What if you could read any newspaper in any language? Or travel abroad without having to worry about misreading signs or menus? Online translation services have been around for years, but they have always been a bit quirky and never quite accurate enough.
New breakthroughs at Google and Baidu are breaking down the language barriers between countries and cultures. In fact, the new technology, called machine learning, doesn’t just make online translation services more accurate, it actually allows the computers to learn and improve.
Why it matters
According to Google, roughly half of websites are in English. But only about 20 percent of internet users are fluent enough to use them. This means that better translation functions will give billions of people access to countless news sources and online content.
But translation has a more immediate use as well. Google has lately noticed a “fivefold increase in translations between Arabic and German,” according to Google chief executive Sundar Pichai. Germany has taken in more than a million refugees in recent years, and being able to use the language is vital to finding work and integrating into society.
So far, Google has installed the machine-learning software for translations between English and Spanish, French, Portuguese, German, Chinese, Japanese, Korean and Turkish. More languages will be rolled out every month.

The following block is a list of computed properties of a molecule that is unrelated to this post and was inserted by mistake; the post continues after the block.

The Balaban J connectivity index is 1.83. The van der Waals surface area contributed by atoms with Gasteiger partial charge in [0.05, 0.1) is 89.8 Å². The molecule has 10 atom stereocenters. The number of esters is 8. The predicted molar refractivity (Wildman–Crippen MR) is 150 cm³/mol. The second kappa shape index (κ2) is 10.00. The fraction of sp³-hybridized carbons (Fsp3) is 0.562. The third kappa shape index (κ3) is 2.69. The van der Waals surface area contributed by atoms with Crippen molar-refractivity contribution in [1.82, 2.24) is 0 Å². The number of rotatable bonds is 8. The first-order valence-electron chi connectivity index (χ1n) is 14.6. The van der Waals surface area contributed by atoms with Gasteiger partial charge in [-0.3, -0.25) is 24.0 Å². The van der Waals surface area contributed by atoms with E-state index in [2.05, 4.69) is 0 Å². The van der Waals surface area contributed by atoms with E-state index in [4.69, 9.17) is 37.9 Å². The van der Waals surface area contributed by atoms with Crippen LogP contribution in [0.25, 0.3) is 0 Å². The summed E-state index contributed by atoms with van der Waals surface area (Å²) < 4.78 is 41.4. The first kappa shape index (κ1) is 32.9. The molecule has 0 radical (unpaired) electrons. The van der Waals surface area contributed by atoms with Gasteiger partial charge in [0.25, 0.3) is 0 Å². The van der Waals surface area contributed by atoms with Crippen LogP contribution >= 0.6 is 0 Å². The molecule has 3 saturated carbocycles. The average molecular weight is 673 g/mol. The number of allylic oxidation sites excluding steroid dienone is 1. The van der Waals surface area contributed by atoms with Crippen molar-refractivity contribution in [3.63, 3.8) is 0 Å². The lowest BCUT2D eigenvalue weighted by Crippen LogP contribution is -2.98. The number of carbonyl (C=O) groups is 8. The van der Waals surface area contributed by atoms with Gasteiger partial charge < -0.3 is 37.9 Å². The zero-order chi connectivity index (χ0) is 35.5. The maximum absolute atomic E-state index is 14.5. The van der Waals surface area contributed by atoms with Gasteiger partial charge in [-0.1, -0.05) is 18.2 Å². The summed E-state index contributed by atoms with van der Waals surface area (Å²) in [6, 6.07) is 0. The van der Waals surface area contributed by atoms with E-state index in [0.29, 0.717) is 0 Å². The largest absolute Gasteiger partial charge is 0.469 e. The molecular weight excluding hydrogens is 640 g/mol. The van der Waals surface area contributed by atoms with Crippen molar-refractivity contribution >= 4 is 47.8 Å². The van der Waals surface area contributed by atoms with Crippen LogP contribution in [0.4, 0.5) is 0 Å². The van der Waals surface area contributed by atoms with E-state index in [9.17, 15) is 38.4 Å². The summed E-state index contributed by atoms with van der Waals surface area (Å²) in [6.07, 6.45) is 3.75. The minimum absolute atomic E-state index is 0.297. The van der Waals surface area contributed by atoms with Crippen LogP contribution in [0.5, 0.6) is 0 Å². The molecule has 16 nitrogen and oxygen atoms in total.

How it works
Until recently, translation programs took small pieces of the sentence they were trying to translate, looked the words up in a statistically weighted dictionary, and then used a set of rules to figure out where each word should go in the sentence.
Now, with machine learning, the software figures out relationships between words and the algorithm creates a complex web of associations between them. Then, as people interact with the translation program, the computer processes the data and finds patterns in the language that improve its translations.
Machine learning is the future
The heart of machine learning is teaching computers how to find patterns. This means that machine learning won’t work just for translations. Teaching computers to spot patterns will have an almost unlimited number of applications, from improving self-driving cars to recognizing tumors on medical imaging in order to catch early-stage cancer.
For now though, improving translations is a major step forward in bringing the world closer together and helping people connect.